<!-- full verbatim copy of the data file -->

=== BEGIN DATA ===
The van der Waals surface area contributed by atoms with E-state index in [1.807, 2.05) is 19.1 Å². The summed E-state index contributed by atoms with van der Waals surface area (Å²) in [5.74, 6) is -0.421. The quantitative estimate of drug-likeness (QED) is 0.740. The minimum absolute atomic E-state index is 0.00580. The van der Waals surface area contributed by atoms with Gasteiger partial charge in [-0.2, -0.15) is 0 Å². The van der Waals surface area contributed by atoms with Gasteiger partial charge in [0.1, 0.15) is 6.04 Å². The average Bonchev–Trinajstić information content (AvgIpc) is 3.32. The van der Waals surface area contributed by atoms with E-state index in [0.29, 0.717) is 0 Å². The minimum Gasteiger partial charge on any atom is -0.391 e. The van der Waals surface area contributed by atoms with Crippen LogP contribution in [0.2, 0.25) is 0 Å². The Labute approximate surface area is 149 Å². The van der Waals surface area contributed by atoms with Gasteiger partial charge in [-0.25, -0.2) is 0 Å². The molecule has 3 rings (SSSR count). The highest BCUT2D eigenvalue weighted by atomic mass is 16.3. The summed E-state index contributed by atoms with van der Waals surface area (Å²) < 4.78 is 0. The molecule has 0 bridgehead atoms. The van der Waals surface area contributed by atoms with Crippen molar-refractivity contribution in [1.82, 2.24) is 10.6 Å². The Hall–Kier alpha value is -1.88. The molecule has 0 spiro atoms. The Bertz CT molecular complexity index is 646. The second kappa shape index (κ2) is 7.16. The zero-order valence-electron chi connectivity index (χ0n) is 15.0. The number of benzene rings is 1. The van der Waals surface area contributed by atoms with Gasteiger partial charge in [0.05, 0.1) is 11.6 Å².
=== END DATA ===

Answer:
The van der Waals surface area contributed by atoms with E-state index in [1.807, 2.05) is 19.1 Å². The summed E-state index contributed by atoms with van der Waals surface area (Å²) in [5.74, 6) is -0.421. The quantitative estimate of drug-likeness (QED) is 0.740. The minimum absolute atomic E-state index is 0.00580. The van der Waals surface area contributed by atoms with Gasteiger partial charge in [-0.2, -0.15) is 0 Å². The van der Waals surface area contributed by atoms with Gasteiger partial charge in [0.1, 0.15) is 6.04 Å². The average Bonchev–Trinajstić information content (AvgIpc) is 3.32. The van der Waals surface area contributed by atoms with E-state index in [0.29, 0.717) is 0 Å². The minimum Gasteiger partial charge on any atom is -0.391 e. The van der Waals surface area contributed by atoms with Crippen LogP contribution in [0.2, 0.25) is 0 Å². The Labute approximate surface area is 149 Å². The van der Waals surface area contributed by atoms with Gasteiger partial charge in [-0.25, -0.2) is 0 Å². The molecule has 3 rings (SSSR count). The highest BCUT2D eigenvalue weighted by atomic mass is 16.3. The summed E-state index contributed by atoms with van der Waals surface area (Å²) < 4.78 is 0. The molecule has 0 bridgehead atoms. The van der Waals surface area contributed by atoms with Crippen molar-refractivity contribution in [1.82, 2.24) is 10.6 Å². The Hall–Kier alpha value is -1.88. The molecule has 0 spiro atoms. The Bertz CT molecular complexity index is 646. The second kappa shape index (κ2) is 7.16. The zero-order valence-electron chi connectivity index (χ0n) is 15.0. The number of benzene rings is 1. The van der Waals surface area contributed by atoms with Gasteiger partial charge in [0.05, 0.1) is 11.6 Å².